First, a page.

for three to 10 years in the cognac
region of France. Tight quality
controls are maintained by four of the
major producers — Remy Martin,
Cour voisier, Hennessey and Martell
to justify the $80 to $150 a bottle.
Rapper Busta released a song called
Pass the Cour voisier and sales shot
up 30%. Another Rapper raved about
his drink ‘henn’, his drink Hennessey
and sales rocketed. Rapper Jay-Z
promotes D’usse (pronounced
dewsay) as his fave drink and at the
last Grammy awards he was sipping
it out of a cup he had won. Snoopy
Doog Dog sings about Landy
Brandy. Rapper T.I . is all for Remy
Brandy has a great history over
the past 700 years. It starts out as
a wine which is distilled in a pot
still which changes the 10% wine
to 30% spirit then distilled again
to 60%. This is aged in oak barrels
which gives more colour and the
caramel vanilla coconut flavours to
carry this hot alcoholic drink. Some
alcohol evaporates through the 25ml
oak walls. This is called the angel’s
share — 5 to 10% — those angels are
greedy and likely drunk. It is bottled
for you to buy and enjoy to fit in with
the local regulations — 37% in New
Beware of imitations as ‘brandy’
is a generic term and anyone can
use it like ‘Apple Brandy’ or ‘Cherry
Brandy’. There are good grape
brandies made in Spain, Australia
and elsewhere but the purest form is
Fracking to extract oil and gas in
Germany is up against the huge
German brewing industry. It is
beer versus oil in Germany as trial
fracking has been permitted but
the brewing companies are realising
that any disturbance of the ground
is likely to compromise the quality
or the purity of the underground
water that they depend on. Fracking
injects chemicals, sand and water
at high pressure to displace gas or
oil. Fortunately for the brewers,
quite a number of the politicians in
Germany are serious beer drinkers.
— What do you do with old wine
barrels? Cut them in half and use
them in the garden or on the deck as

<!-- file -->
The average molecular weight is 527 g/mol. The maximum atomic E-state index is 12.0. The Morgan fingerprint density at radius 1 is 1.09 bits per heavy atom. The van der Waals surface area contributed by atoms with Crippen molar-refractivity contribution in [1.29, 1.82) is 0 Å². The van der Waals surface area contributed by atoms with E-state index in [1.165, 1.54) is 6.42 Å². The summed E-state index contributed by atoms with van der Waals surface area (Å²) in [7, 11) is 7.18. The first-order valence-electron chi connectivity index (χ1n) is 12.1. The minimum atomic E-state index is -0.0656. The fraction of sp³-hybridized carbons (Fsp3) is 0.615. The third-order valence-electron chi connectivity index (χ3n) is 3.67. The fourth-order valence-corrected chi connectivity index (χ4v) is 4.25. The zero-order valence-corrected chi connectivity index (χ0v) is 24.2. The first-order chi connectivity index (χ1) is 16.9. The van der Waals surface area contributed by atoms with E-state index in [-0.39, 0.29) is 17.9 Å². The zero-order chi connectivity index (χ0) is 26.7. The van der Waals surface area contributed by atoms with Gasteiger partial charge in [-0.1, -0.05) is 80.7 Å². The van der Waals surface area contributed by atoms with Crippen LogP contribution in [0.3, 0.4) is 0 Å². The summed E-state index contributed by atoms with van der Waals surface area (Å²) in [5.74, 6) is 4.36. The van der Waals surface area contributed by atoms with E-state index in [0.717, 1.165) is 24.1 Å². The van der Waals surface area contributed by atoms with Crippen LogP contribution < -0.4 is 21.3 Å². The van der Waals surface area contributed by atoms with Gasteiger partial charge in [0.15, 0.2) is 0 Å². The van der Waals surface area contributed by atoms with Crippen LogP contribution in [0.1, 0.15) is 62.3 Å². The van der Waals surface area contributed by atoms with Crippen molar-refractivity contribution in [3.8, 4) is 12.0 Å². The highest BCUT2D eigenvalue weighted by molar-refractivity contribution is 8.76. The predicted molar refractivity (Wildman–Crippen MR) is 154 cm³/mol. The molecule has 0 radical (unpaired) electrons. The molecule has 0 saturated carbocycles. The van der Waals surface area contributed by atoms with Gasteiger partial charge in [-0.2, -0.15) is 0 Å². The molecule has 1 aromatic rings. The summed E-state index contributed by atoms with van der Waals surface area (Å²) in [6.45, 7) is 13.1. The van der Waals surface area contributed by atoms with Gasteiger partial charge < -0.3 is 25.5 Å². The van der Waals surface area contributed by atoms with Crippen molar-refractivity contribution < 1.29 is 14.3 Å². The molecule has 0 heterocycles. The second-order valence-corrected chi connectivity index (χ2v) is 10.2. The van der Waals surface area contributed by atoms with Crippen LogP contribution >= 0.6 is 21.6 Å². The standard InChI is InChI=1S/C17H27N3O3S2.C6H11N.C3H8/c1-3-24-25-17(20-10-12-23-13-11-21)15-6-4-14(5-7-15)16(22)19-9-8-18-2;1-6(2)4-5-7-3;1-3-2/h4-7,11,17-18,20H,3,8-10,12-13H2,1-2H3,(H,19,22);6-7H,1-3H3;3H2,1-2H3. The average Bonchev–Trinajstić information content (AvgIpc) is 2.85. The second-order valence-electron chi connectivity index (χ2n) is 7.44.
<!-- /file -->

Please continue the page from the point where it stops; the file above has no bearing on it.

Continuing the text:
planters. Central Otago winemaker
Grant Taylor had seen scotch being
matured in sherry and claret casks
and thought why should not they try
Central Pinot Noir barrels for a more
interesting flavour. So, a shipment
of used barrels from his Valli winery
have gone to Springbank Distillery in
Scotland for a trial.
Between the Sheets — Shake
with ice 30ml brandy. 15ml light
rum, 20ml fresh lemon juice, 15ml
Cointreau and strain into a cocktail
About 500 years ago coffee came
to Europe but there was confusion
about accepting this Muslim drink
and Pope Clement VIII on tasting it,
declared: “ Why, this Satan’s drink is
so delicious that it would be a pity to
let the infidels have exclusive use of
it. We shall cheat Satan by baptising
it.” Which he duly did and so made it
safe for Christians to drink.
The beauty of
Mulled venison roast.
Non- alcoholic choice
Ch’i — A sparkling herbal mineral
drink with Chinese herbs and lightly
flavoured with honey and kiwifruit.
Pleasant lightly sugared adult soft drink
that is very refreshing. 400ml. $2.50.
Red wine choice
Mission Cabernet Merlot 2013 — A
good value red wine from Hawke’s Bay.
2013 was an excellent year for ripeness
and now we are able to try these excellent
wines. Lovely mouthfeel of nicely balanced
wine with blackberry, boysenberry and
doris plum flavours and delicate hints of
oak barrels and a light lick of tannins.
Good now but great in four years. Dry.
White wine choice
Selaks Sauvignon Blanc 2014 — Another
early 2014 wine from this year’s grape har vest
from a very reliable brand with heaps of
tropical passionfruit flavours balanced by cool
capsicum and red currant. A zing of essential
acidity carries it to a long finish. Drink now
till 2015. Dry. $11.